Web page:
Sunday, November 3, 2019

The difference between the roles of the prosecutor and the defense Research Paper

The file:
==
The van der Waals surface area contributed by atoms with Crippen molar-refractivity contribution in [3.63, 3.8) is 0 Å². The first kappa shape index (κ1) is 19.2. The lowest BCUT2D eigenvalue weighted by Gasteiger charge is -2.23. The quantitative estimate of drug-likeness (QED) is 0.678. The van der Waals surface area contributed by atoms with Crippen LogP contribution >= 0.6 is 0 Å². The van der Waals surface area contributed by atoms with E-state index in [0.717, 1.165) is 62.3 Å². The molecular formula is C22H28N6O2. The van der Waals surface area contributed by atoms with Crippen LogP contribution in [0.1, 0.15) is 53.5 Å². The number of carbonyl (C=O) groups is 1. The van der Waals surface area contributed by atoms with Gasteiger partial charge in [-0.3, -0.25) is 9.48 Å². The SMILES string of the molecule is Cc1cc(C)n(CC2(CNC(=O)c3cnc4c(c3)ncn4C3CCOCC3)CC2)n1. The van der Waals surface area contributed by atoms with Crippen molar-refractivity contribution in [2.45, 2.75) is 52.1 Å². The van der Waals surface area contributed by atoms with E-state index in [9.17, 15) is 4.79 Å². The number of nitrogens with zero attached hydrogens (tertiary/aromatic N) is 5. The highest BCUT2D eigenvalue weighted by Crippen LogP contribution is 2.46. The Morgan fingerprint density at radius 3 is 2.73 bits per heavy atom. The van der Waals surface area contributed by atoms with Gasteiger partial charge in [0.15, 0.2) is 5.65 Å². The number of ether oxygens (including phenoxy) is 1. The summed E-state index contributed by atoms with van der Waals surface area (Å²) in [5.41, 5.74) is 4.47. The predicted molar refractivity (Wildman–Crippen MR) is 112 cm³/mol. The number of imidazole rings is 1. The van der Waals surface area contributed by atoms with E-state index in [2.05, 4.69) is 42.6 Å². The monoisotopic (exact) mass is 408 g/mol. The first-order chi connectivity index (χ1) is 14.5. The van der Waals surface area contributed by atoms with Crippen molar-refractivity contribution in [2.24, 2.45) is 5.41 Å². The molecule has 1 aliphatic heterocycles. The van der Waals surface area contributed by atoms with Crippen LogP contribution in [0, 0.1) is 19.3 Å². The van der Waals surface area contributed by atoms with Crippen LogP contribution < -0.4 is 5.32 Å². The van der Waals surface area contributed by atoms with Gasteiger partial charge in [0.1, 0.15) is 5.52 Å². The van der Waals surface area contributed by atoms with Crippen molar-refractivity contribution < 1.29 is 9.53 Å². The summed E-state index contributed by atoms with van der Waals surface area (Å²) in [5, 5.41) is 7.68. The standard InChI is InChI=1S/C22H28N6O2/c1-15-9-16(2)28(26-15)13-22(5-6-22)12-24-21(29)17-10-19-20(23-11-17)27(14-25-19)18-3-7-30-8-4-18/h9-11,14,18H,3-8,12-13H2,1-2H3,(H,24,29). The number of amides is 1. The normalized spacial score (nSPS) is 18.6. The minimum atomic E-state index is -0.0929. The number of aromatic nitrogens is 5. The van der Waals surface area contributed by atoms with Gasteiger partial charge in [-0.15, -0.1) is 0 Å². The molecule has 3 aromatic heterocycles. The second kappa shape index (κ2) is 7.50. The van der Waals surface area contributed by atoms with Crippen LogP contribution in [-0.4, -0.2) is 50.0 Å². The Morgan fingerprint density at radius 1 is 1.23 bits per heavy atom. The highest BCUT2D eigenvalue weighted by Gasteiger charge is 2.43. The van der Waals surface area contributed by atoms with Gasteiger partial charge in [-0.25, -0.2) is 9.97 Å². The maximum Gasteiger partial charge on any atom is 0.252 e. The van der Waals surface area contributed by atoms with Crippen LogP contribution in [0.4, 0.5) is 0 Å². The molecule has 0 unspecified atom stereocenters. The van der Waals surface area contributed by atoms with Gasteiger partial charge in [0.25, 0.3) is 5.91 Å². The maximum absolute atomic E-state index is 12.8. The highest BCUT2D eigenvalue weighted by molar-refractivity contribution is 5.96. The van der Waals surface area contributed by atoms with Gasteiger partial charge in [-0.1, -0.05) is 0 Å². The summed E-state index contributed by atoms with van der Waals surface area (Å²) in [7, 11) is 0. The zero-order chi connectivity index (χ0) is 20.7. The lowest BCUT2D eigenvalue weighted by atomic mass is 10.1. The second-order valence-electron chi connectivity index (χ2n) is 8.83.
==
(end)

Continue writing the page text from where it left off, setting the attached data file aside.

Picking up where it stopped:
The difference between the roles of the prosecutor and the defense attorney - Research Paper Example This paper is a critical evaluation of the differences between the roles of a prosecutor and those of a defense attorney in the course of administrating justice. Differences in the Roles of the Prosecutor and the Defense Attorney Once a crime has been committed and brought to the attention of the prosecutor, it is his role and responsibility to ensure that justice to the victim, whether an individual or the state, is achieved by ensuring that the offender is convicted through a fair court process. To achieve this, the prosecutor embarks on a mission to create a strong case, which is free of loopholes, so as to establish whether the offender deserves to face trial or not. In this context, he has to conduct thorough investigation, which may involve questioning and securing witnesses, collecting all the incriminating evidence for example by acquiring the services of experts such as those dealing with forensics, ballistics among others, depending on the type of crime in question, so as t o support his or her case once the trial begins (Grant, 2002). This service may be provided by the investigative arm of the police, which is of high importance to the prosecutor. This is essential based on the fact that there are people in the society, who may wish to subject others to torture such that they will utilize their democratic rights to demand rogue justice through unfair means such as planting of evidence. Others may be motivated to do such things by political ambitions, whereby the prosecution may be used as a tool to discredit a person by displaying him as corrupt or inefficient. In this context, it is important to insist that a prosecutor is not always out to ensure that suspects are put to jail but also acts as an agent of truth. In fact, Rosenthal (n.d) indicates that the prosecutor has the role of ensuring that innocent people are not convicted. It is therefore the reason why he will not go ahead to prosecute a person if the evidence shows that the case is motivate d by malice. However, it is important to note that this does not imply that the prosecutor has the authority to declare one innocent as that is the prerogative of the judge, but truth be told, if the case in his hands goes to court and he does not believe in its admissibility, then, he has the powers to convince the judge by declining to persuade him to find the suspect guilty of the offences. In the US criminal justice system, the prosecutors are considered to be so powerful due to the powers vested in them, which allows prosecutorial discretion and plea bargaining. This means that they can convince the defendant to plead guilty either as charged or to a charge of lesser magnitude after which he would plead with the judge for a lighter penalty than what is recommended (Fionda, 1995). This is a circumstance that has created controversy such that critics indicate the intention of proposing mandatory prosecution instead of what is currently in operation. The international criminal cou rt (ICC), for example, is mandated through the Rome statute to prosecute perpetrators of crimes against humanity, genocide, and other war crimes, which may be perpetrated by individuals or

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